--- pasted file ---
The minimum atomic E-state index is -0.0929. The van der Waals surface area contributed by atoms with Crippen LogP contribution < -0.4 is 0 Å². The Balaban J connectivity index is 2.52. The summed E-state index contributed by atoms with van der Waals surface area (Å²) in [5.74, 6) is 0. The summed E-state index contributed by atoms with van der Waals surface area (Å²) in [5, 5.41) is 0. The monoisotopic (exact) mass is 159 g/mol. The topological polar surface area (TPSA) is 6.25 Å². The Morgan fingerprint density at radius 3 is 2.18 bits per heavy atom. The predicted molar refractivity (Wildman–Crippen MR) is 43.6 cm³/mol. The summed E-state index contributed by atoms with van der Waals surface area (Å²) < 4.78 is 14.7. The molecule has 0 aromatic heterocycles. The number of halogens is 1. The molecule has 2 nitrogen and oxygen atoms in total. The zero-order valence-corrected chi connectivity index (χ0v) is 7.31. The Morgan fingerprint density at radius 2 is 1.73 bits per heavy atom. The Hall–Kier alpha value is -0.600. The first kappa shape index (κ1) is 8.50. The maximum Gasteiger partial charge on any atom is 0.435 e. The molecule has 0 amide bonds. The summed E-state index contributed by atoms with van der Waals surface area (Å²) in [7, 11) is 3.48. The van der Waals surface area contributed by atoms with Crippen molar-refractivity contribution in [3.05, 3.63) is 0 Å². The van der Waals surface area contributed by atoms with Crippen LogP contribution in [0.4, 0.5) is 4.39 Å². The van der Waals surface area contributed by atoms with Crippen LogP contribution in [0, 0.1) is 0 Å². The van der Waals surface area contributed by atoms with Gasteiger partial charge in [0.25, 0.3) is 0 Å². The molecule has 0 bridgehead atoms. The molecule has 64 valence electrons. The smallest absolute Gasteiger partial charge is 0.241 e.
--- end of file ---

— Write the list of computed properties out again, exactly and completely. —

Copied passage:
The minimum atomic E-state index is -0.0929. The van der Waals surface area contributed by atoms with Crippen LogP contribution < -0.4 is 0 Å². The Balaban J connectivity index is 2.52. The summed E-state index contributed by atoms with van der Waals surface area (Å²) in [5.74, 6) is 0. The summed E-state index contributed by atoms with van der Waals surface area (Å²) in [5, 5.41) is 0. The monoisotopic (exact) mass is 159 g/mol. The topological polar surface area (TPSA) is 6.25 Å². The Morgan fingerprint density at radius 3 is 2.18 bits per heavy atom. The predicted molar refractivity (Wildman–Crippen MR) is 43.6 cm³/mol. The summed E-state index contributed by atoms with van der Waals surface area (Å²) < 4.78 is 14.7. The molecule has 0 aromatic heterocycles. The number of halogens is 1. The molecule has 2 nitrogen and oxygen atoms in total. The zero-order valence-corrected chi connectivity index (χ0v) is 7.31. The Morgan fingerprint density at radius 2 is 1.73 bits per heavy atom. The Hall–Kier alpha value is -0.600. The first kappa shape index (κ1) is 8.50. The maximum Gasteiger partial charge on any atom is 0.435 e. The molecule has 0 amide bonds. The summed E-state index contributed by atoms with van der Waals surface area (Å²) in [7, 11) is 3.48. The van der Waals surface area contributed by atoms with Crippen molar-refractivity contribution in [3.05, 3.63) is 0 Å². The van der Waals surface area contributed by atoms with Crippen LogP contribution in [0.4, 0.5) is 4.39 Å². The van der Waals surface area contributed by atoms with Crippen LogP contribution in [0, 0.1) is 0 Å². The van der Waals surface area contributed by atoms with Gasteiger partial charge in [0.25, 0.3) is 0 Å². The molecule has 0 bridgehead atoms. The molecule has 64 valence electrons. The smallest absolute Gasteiger partial charge is 0.241 e.